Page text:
There is nothing more reawakening than a front row seat to a sunrise or sunset, or a bird’s-eye view of nature’s backyard. And perhaps the best way to experience all that California’s wilderness has to offer is by spending a few days high above the forest floor in a U.S. Forest Service lookout tower.
One of California’s best-kept secrets, these towering 60-foot structures provides campers with their own private place in the woods far away from city lights.
Once used by the forest service to spot fires in the backcountry, many lookouts throughout the state have today been transformed into primitive wilderness motels, offering jaw-dropping 360-degree views of the surrounding landscape while providing a unique camping experience.
These tree house-style escapes for grown-ups are not luxurious, in fact, they are downright primitive, as most do not do not have running water, hot showers or flush toilets. Lookout towers cost as little as $40 a night. If you are looking a more comfortable California camping experience try a rustic cabin for about $75.00 a night.
What To Bring on Your Trip
Campers will need to carry their own water for cooking, cleaning, and personal grooming, as well as being prepared to pack in their own sleeping and food preparation gear, as many towers only contain simple furnishings, including costs, a few chairs and if lucky — a propane camp stove.
Relatively small in size, ranging from less than 100 to no more than 300 square feet, most of these lookouts are located atop steep granite peaks and ridgelines usually only accessible by dirt roads. So it’s suggested that campers check ahead to see if they require a four-wheel drive, especially during the rainy winter months.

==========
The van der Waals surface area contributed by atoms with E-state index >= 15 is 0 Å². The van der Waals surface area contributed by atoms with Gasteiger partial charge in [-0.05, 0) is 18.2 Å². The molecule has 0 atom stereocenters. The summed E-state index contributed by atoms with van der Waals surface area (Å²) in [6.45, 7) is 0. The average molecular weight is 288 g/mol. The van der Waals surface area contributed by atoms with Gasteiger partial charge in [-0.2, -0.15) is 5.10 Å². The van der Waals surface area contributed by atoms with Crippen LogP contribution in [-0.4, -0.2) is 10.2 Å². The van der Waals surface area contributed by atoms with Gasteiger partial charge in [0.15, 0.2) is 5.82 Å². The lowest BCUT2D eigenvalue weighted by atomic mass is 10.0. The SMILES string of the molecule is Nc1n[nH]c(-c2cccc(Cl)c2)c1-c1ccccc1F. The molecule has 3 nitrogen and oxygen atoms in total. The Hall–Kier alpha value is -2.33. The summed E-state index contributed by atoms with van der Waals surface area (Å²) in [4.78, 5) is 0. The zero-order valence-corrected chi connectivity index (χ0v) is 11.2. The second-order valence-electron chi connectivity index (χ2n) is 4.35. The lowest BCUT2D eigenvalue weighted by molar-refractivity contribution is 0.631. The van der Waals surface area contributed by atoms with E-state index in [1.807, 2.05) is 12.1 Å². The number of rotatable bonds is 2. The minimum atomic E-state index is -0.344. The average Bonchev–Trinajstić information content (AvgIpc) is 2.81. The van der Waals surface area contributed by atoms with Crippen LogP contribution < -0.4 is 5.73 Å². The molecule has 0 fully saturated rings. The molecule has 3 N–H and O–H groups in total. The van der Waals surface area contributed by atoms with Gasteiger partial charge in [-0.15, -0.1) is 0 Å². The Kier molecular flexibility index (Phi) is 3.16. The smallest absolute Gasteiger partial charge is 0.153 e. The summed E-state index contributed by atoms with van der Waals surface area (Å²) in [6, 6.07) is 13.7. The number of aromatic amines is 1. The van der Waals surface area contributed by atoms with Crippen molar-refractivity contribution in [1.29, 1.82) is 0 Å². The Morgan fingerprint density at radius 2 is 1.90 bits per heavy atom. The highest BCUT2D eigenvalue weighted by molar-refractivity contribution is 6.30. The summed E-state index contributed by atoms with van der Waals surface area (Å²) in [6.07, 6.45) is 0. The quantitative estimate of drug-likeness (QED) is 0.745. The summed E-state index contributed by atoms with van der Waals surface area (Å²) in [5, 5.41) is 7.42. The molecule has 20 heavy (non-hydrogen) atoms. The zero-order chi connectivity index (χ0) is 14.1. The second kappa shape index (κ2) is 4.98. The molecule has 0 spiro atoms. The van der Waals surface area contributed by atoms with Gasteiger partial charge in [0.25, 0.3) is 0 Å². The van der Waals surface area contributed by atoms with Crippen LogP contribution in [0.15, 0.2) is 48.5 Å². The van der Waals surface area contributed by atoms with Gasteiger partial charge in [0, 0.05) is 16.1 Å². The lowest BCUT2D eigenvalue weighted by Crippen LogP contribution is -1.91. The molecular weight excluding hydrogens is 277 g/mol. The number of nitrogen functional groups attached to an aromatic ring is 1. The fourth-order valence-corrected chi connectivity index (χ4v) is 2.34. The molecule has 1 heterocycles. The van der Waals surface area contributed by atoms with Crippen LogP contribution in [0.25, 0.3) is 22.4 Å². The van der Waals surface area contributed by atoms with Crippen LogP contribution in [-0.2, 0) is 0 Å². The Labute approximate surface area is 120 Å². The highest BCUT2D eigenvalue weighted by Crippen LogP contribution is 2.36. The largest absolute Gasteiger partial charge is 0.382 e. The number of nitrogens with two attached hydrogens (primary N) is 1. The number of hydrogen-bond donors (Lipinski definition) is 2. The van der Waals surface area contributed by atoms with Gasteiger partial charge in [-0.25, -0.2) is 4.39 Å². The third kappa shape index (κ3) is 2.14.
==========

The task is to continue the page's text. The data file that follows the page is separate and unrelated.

Finally, at some sites, there is flat tent area available adjacent to some of the lookout towers for families, so parents get the cots in the tower while kids get the tent outside.
But what about those that are looking for an experience less primeval. No problem, as there are also several cabins for rent that offer convenience and comfort in a beautiful outdoor setting.
Although a little more per night — starting at around $75 — most of these cabins are usually larger and can accommodate as many as a dozen guests for an extra fee.
Standard features include kitchens with basic amenities and sometimes utensils, regular beds, heating, and in most instances running hot and cold water and electricity.
Campers will still need to bring their own camping gear, however, like sheets and pillows, but can choose at some sites, the Total Camping Packages add-on, which includes sleeping bags, a cook stove, pots and pans, cooking utensils, a lantern, and a 60-quart cooler.
Bear Basin Lookout and Cabin
Located in Northern California inland from Crescent City. Up to eight guests can use the cabin and tower. The cabin has a kitchen with three double beds are there is a futon in the lookout tower. Six Rivers National Forest.
Black Mountain Lookout
Tower Northern California near Honey Lake. Sleeps four on the lookout, and you can the also pitch a tent for more guests. An advantage of only being ten foot high, no steep stairs to climb. Overlooks the Plumas National Forest. Access to the cabin is by dirt road. Plumas County, California.